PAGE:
A school prayer lawsuit against the River Forest School Corporation in Hobart, Ind., sputters on.

Parent Jim Bellar told Chicago Tribune columnist Jerry Davich on Monday that he rejected a potential settlement because it didn’t require the school district to admit wrongdoing. Instead, he filed an amended complaint that now names the five athletic coaches that he claims are responsible for coercing players – including his son – into religious activity. (The column may be behind a paywall for some readers.)

In his original suit, filed by the ACLU of Indiana, Bellar claimed specifically that coaches led athletes in Christian prayer, that the school led Christian prayers at its graduation services, and that the River Forest school board delivered exclusively Christian prayers at its meetings. These practices are so pervasive, he said, that when his son objected to them, faculty and students promptly ostracized him and targeted him for prolonged bullying.“We did not do this for money,” he said in a previous interview. “We are looking for justice.”

“The practices that form the basis for the lawsuit are not the types of practices where reasonable people might disagree on their constitutionality,” Bellar’s ACLU attorney, Gavin Rose, added. “Under those circumstances, it is exceedingly unfortunate that a public school would choose to turn its own students into outsiders in this manner.”

Now, Bellar says he’s pulled his child from school.

“I believe he will have a better chance in life and a better education,” he told Davich this week.

“We have been to hell and back,” he added. “I know many people may not like what we are doing, but what if their kid was being bullied by coaches and teachers? I want them to understand there were a lot more issues involved than just prayers in school.”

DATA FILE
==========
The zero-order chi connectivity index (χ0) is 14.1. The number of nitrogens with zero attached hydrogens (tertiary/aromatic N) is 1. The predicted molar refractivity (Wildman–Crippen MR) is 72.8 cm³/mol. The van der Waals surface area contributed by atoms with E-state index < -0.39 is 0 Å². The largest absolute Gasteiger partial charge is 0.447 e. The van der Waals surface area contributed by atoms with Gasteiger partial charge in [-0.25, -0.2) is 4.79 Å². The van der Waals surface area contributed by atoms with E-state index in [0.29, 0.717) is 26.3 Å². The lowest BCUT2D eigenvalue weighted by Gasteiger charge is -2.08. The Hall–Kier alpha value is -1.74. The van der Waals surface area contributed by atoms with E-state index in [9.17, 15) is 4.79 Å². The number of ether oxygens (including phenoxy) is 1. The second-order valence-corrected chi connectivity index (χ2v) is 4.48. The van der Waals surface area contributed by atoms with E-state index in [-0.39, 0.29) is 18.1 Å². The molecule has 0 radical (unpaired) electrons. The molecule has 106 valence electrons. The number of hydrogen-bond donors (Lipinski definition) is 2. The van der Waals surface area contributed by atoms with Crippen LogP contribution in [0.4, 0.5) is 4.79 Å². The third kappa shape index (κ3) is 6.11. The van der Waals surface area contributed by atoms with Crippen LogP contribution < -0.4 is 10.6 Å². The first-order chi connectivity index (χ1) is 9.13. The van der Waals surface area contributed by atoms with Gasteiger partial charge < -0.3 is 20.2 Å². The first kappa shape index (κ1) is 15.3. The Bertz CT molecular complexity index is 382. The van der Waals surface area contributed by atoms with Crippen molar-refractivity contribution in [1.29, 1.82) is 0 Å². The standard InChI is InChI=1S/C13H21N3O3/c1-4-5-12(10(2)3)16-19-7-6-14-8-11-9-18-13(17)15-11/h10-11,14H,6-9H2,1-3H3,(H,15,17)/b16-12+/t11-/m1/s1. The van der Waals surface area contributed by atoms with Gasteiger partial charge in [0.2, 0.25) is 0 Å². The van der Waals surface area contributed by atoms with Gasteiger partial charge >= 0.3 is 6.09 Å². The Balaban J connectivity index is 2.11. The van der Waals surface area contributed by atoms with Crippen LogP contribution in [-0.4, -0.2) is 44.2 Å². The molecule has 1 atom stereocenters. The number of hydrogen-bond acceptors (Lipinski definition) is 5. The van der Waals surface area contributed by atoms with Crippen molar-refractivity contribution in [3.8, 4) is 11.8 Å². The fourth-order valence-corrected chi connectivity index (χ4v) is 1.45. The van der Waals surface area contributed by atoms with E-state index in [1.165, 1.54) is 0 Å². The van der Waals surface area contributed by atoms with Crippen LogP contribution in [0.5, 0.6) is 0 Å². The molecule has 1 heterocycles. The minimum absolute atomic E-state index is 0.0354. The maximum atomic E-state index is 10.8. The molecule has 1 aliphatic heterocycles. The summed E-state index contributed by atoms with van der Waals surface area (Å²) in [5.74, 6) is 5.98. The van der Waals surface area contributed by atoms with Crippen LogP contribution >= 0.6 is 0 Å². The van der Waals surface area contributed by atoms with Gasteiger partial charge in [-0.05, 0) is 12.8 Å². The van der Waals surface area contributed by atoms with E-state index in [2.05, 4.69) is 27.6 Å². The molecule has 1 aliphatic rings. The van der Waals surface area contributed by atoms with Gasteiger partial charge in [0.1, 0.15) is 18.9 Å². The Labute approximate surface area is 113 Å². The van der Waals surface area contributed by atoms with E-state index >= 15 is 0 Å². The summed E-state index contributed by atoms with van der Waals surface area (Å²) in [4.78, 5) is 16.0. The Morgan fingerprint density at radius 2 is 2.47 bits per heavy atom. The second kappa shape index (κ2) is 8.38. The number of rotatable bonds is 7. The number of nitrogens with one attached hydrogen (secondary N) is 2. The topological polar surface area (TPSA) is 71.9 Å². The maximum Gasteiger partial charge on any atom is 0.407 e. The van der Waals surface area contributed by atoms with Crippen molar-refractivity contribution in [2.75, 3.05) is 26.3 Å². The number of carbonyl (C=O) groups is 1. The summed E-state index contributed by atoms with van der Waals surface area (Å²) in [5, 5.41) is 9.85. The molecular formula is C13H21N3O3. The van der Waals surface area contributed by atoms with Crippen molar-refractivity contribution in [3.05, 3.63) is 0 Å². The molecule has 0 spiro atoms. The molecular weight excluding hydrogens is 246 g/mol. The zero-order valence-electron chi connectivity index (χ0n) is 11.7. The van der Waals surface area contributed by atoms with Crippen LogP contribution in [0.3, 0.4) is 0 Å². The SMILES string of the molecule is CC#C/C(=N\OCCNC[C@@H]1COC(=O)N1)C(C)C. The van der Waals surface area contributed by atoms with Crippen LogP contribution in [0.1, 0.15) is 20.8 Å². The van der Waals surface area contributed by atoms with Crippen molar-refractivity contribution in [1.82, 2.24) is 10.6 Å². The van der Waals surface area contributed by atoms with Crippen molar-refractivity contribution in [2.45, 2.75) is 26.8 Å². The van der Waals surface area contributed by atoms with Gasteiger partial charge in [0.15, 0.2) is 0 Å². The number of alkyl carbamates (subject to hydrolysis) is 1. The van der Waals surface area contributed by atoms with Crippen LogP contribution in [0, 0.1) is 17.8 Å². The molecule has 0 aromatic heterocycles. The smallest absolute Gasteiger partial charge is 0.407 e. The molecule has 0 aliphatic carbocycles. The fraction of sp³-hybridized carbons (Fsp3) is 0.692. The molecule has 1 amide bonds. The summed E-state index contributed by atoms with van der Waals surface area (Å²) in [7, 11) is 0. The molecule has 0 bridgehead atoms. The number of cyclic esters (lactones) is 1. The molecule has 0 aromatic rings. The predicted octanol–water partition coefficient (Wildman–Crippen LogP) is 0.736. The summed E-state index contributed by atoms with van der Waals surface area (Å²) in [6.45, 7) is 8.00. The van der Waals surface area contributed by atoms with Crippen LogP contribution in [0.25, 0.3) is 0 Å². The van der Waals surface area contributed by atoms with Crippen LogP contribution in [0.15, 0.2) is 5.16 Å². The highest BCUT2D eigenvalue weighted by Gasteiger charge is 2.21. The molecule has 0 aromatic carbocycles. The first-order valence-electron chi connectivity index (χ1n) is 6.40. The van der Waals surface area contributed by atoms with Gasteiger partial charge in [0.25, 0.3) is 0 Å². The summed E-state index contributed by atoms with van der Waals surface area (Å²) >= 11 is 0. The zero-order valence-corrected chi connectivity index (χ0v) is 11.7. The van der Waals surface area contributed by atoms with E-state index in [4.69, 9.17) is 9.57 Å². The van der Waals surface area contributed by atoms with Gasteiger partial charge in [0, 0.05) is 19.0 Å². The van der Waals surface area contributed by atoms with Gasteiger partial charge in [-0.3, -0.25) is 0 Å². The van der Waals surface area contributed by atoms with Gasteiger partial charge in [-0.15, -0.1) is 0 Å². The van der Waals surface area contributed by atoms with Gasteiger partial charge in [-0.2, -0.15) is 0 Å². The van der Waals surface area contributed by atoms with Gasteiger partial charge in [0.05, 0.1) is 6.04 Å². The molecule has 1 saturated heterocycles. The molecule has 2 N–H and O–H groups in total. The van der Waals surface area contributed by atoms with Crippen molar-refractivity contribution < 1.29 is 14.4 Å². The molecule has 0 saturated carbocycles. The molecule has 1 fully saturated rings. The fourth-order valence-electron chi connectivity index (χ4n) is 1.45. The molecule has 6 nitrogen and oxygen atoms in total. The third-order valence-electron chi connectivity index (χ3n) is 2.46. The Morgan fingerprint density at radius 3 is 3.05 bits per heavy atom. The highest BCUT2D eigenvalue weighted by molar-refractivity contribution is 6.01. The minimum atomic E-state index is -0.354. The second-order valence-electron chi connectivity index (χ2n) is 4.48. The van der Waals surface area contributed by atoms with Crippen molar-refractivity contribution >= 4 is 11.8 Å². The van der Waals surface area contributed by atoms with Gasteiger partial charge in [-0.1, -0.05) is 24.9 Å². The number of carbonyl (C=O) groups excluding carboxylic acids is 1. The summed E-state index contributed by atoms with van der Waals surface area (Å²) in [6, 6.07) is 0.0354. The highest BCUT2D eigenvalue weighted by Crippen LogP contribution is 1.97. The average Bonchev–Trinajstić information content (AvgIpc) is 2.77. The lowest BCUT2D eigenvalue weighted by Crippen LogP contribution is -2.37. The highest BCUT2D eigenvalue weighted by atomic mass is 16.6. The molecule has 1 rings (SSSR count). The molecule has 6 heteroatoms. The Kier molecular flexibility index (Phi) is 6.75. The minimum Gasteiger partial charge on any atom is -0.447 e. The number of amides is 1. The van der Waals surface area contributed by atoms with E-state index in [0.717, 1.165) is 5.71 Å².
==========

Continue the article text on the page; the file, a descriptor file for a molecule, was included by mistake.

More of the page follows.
That’s why he wants the school to own up to its mistakes. “I'd settle for the lowest amount of money if they will agree to that,” he said.

But Bellar may hope in vain. In his column, Davich argues that it isn’t likely the school will publicly acknowledge any wrong-doing; he may well be correct.

Regardless of the case’s outcome, the experience Bellar describes will sound familiar to many school prayer plaintiffs. They customarily face extreme harassment for their actions. Consider the Dobrich family, who filed suit in 2008 against Delaware’s Sussex County Schools after a minister proselytized students at their daughter’s high school graduation: They received so many violent threats they were forced to move out of town.

Then there’s the case of Jessica Ahlquist. In 2012, the Rhode Island high school student filed suit to have a Christian prayer removed from a place of prominence in the Cranston High School West cafeteria. She received so many threats she required a police escort from school. She, like Bellar’s son, eventually left school due to on-going harassment.

There are many other similar cases -- the Jesus Pizza saga is barely behind us  -- and they demonstrate two important realities about public schools and the separation of church and state.

First, some public school administrators and faculty violate the First Amendment on a disturbingly frequent basis. The offenses almost without exception involve the promotion of Christianity to the exclusion of all other faiths and belief systems. Second, schools and communities often react badly when a student or parent complains about unconstitutional practices.

The First Amendment applies to all 50 states. The River Forest School Corporation is not exempt. Georgia’s West Laurens High School Marching Band is not exempt. Florence High School in Colorado, home of Jesus Pizza, was not exempt; neither was Cranston High School West or the Sussex County Schools.

These aren’t victimless crimes. When school administrators fail their responsibility to uphold church-state separation, students suffer. That should disturb any educator, but case after case demonstrates that many still place their personal religious convictions over the welfare of their students. 

If that’s the case in River Forest, it’s hardly strange that Jim Bellar won’t go gently into that good night.